A Seattle woman on a humanitarian aid mission to help children has escaped Gaza and is on her way back home.
Those trying to get back to the Seattle area from the region will have to take a flight to a city where there is a direct flight to the U.S., and then take a connecting flight to Sea-Tac Airport.
But the journey is now complex amid the war between Israel and Hamas.
The U.S., Israel, and Egypt are in talks to create safe passage out of Gaza for Americans.
As Israeli airstrikes pound Gaza, we’re starting to hear from volunteers who are stuck there.
Seattle woman Ramona Okumura, with the Palestinian Children Relief Fund, is a volunteer. Her relatives were on CNN to announce she was now safe.
Her niece, Akemi Hiatt, spoke with CNN about watching Okumura cross into Egypt at 5 a.m., Hawaiian time.
The family is “incredibly relieved.”
Okumura is a former University of Washington lecturer who’s also an expert in making prosthetic limbs.
Okumura travels to Gaza periodically to help children with missing limbs.
We talked to her from afar about what she was experiencing in Gaza.
“We’re in a safe place, as safe as we can be. We can hear the bombs hitting all around us,” she said. “Occasionally, there’s one that shakes the windows.”
She talked about what it was like when her group left a hotel for a United Nations compound.
“It’s just a little 12-room hotel, but rockets and things were flying all over and they actually leveled a building 100 meters from where we stayed,” Okumura said. “The biggest problem we have is bombs are falling all around, rockets and missiles are falling all around, not to mention all the bullets and everything. It’s 20 miles drive down the road to Rafah.”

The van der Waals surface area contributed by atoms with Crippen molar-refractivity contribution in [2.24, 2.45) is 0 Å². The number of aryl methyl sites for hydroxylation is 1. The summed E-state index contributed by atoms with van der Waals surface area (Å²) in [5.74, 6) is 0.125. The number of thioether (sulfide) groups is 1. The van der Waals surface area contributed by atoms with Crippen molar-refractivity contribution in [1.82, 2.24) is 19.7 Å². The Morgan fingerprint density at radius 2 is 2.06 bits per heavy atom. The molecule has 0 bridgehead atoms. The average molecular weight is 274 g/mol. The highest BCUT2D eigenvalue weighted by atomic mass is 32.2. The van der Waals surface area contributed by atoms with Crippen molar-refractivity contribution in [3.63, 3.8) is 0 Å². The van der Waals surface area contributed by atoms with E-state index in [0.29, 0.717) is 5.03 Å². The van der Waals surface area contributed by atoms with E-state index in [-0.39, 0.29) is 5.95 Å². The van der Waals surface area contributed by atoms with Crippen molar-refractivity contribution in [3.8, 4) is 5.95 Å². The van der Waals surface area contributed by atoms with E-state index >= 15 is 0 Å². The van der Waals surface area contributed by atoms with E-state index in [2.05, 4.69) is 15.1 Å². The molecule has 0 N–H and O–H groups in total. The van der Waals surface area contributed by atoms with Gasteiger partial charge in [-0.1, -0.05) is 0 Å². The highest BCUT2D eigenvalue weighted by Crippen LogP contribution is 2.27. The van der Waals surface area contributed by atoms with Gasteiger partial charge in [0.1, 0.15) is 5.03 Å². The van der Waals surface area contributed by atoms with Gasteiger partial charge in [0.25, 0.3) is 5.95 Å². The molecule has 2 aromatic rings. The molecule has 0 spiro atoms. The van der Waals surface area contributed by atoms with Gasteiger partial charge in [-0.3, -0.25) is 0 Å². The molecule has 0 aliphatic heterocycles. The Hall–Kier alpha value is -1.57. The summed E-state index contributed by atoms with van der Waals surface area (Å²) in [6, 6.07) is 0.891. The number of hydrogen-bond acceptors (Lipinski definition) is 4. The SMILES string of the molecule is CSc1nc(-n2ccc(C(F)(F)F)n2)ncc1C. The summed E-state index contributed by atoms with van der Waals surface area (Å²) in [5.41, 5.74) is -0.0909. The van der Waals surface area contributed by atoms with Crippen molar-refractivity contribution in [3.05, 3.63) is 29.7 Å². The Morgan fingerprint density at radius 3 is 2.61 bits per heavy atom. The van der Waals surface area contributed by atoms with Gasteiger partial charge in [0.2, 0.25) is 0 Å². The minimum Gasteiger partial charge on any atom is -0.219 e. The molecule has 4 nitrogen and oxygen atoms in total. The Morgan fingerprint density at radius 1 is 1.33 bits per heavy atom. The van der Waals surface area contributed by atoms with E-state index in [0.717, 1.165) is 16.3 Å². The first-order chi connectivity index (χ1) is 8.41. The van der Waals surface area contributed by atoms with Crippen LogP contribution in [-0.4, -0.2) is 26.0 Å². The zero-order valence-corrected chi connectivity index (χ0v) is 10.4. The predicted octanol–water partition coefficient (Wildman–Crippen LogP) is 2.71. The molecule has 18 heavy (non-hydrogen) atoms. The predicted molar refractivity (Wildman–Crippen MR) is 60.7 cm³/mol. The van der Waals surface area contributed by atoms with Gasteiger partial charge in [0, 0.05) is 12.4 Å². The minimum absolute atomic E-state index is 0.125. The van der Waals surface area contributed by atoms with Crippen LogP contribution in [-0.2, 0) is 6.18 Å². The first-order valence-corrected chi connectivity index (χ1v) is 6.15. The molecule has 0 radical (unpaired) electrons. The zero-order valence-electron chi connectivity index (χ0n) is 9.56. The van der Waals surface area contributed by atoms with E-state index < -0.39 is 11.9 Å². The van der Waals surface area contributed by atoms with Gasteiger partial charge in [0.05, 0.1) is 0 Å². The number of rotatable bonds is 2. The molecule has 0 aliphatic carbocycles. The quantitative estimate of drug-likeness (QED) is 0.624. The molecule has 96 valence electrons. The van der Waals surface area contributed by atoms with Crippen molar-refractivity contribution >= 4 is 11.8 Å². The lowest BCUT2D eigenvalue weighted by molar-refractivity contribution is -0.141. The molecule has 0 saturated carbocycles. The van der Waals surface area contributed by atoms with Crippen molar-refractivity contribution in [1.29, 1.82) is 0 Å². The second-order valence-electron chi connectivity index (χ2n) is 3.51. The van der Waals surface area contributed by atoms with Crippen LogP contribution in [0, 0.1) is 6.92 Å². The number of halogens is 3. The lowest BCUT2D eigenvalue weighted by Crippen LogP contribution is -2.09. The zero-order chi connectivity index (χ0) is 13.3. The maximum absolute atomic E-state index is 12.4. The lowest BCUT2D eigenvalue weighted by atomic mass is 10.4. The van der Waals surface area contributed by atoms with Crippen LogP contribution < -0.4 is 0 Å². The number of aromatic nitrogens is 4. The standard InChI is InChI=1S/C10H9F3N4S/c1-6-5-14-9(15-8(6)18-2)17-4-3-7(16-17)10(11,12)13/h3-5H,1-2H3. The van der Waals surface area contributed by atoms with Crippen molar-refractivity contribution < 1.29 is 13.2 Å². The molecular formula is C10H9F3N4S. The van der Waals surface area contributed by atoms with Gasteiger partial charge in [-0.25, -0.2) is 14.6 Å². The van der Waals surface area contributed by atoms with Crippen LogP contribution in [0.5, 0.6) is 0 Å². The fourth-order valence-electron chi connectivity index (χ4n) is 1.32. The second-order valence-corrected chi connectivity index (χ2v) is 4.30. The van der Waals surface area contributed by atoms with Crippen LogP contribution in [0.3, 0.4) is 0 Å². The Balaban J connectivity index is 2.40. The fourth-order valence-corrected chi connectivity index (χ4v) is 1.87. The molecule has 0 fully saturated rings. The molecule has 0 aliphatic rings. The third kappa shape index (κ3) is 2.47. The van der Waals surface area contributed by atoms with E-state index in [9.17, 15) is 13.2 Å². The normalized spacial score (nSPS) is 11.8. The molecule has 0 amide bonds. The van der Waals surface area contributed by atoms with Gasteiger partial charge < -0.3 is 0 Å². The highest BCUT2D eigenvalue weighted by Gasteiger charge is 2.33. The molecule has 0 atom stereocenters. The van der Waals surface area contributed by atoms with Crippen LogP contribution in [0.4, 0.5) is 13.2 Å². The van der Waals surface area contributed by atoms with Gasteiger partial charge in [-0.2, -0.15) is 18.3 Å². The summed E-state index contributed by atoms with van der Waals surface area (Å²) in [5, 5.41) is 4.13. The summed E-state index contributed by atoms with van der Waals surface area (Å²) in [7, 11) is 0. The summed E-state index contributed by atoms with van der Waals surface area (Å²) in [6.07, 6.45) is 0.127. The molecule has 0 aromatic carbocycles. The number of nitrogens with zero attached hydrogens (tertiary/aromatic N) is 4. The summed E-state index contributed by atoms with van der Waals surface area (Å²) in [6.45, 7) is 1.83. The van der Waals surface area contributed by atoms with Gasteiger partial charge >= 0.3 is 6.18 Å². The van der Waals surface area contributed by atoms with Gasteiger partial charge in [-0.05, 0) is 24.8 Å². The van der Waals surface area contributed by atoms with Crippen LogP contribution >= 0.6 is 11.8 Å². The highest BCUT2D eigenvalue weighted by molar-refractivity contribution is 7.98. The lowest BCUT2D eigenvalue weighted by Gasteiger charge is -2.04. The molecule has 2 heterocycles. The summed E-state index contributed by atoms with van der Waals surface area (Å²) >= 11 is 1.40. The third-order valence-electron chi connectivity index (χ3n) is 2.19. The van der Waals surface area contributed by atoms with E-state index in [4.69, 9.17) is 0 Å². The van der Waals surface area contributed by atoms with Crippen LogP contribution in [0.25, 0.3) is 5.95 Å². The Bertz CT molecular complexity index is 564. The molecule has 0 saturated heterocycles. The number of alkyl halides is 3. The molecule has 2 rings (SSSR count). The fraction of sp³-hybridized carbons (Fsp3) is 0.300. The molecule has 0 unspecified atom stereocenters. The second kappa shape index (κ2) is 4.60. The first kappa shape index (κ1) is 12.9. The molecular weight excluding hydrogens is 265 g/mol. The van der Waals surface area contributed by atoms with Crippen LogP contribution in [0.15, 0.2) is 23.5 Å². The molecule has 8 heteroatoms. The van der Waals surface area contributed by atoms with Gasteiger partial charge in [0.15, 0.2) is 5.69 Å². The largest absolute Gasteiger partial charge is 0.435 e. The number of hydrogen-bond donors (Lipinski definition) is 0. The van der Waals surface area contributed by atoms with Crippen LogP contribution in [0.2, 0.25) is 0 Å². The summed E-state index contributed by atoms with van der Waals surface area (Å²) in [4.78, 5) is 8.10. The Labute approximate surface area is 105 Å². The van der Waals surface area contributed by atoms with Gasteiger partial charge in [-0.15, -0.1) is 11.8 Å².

Even with the danger she was facing, her thoughts turned to the safety of others.
“I’m also worried about the people who can’t leave here. Eventually, I’ll get evacuated but half of the 2.3 million people in Gaza are children, and they can’t leave, and they have nothing to do with what’s going on here, so they will suffer,” she said before she was able to escape.
We also talked to one of Okumura’s relatives about the situation she was facing.
“It really hits that the way that people are suffering there, and the chance that she could be hurt when really, her only purpose for being there is to help innocent children,” Okumura’s niece, Erika Okumura said. “It’s terrifying, it’s scary, it’s overwhelming, but it’s inspiring first and foremost.”
Ramona Okumura is retired and we’re hearing from others with similar backgrounds to hers that will go to Gaza to provide humanitarian relief.
Many of them are Americans, and for days there have been reports that they may be able to get out of the area into Rafah, Egypt, in the Sinai Peninsula, which shares a border with Gaza.